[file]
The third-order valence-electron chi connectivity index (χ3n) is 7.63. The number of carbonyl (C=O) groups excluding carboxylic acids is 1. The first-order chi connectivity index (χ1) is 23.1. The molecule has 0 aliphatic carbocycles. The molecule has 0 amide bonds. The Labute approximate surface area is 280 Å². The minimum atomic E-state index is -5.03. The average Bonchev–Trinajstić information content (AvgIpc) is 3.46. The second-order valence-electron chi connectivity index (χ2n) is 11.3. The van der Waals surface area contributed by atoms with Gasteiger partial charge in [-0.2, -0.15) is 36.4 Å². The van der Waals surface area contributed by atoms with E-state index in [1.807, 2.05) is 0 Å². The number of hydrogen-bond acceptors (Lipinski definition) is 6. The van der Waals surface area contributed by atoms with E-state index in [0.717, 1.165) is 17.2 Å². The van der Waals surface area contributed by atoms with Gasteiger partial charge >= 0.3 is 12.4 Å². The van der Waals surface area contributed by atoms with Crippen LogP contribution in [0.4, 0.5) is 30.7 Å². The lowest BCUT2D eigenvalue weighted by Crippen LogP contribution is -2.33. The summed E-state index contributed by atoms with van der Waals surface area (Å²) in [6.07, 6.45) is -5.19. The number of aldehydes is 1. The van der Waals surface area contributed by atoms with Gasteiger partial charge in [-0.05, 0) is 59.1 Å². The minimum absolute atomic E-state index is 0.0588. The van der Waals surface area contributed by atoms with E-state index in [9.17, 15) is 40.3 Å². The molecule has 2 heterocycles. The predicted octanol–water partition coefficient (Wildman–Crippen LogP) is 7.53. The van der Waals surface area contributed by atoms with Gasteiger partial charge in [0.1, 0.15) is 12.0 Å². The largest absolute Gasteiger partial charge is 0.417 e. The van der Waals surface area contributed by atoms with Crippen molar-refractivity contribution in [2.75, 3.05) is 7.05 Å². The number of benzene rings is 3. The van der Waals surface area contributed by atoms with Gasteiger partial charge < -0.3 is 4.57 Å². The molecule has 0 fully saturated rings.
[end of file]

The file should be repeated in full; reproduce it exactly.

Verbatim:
The third-order valence-electron chi connectivity index (χ3n) is 7.63. The number of carbonyl (C=O) groups excluding carboxylic acids is 1. The first-order chi connectivity index (χ1) is 23.1. The molecule has 0 aliphatic carbocycles. The molecule has 0 amide bonds. The Labute approximate surface area is 280 Å². The minimum atomic E-state index is -5.03. The average Bonchev–Trinajstić information content (AvgIpc) is 3.46. The second-order valence-electron chi connectivity index (χ2n) is 11.3. The van der Waals surface area contributed by atoms with Gasteiger partial charge in [-0.2, -0.15) is 36.4 Å². The van der Waals surface area contributed by atoms with E-state index in [1.807, 2.05) is 0 Å². The number of hydrogen-bond acceptors (Lipinski definition) is 6. The van der Waals surface area contributed by atoms with E-state index in [0.717, 1.165) is 17.2 Å². The van der Waals surface area contributed by atoms with Gasteiger partial charge >= 0.3 is 12.4 Å². The van der Waals surface area contributed by atoms with Crippen LogP contribution in [0.4, 0.5) is 30.7 Å². The lowest BCUT2D eigenvalue weighted by Crippen LogP contribution is -2.33. The summed E-state index contributed by atoms with van der Waals surface area (Å²) in [6.07, 6.45) is -5.19. The number of aldehydes is 1. The van der Waals surface area contributed by atoms with Gasteiger partial charge in [-0.05, 0) is 59.1 Å². The minimum absolute atomic E-state index is 0.0588. The van der Waals surface area contributed by atoms with E-state index in [9.17, 15) is 40.3 Å². The molecule has 2 heterocycles. The predicted octanol–water partition coefficient (Wildman–Crippen LogP) is 7.53. The van der Waals surface area contributed by atoms with Gasteiger partial charge in [0.1, 0.15) is 12.0 Å². The largest absolute Gasteiger partial charge is 0.417 e. The van der Waals surface area contributed by atoms with Crippen molar-refractivity contribution in [2.75, 3.05) is 7.05 Å². The number of benzene rings is 3. The van der Waals surface area contributed by atoms with Gasteiger partial charge < -0.3 is 4.57 Å². The molecule has 0 fully saturated rings.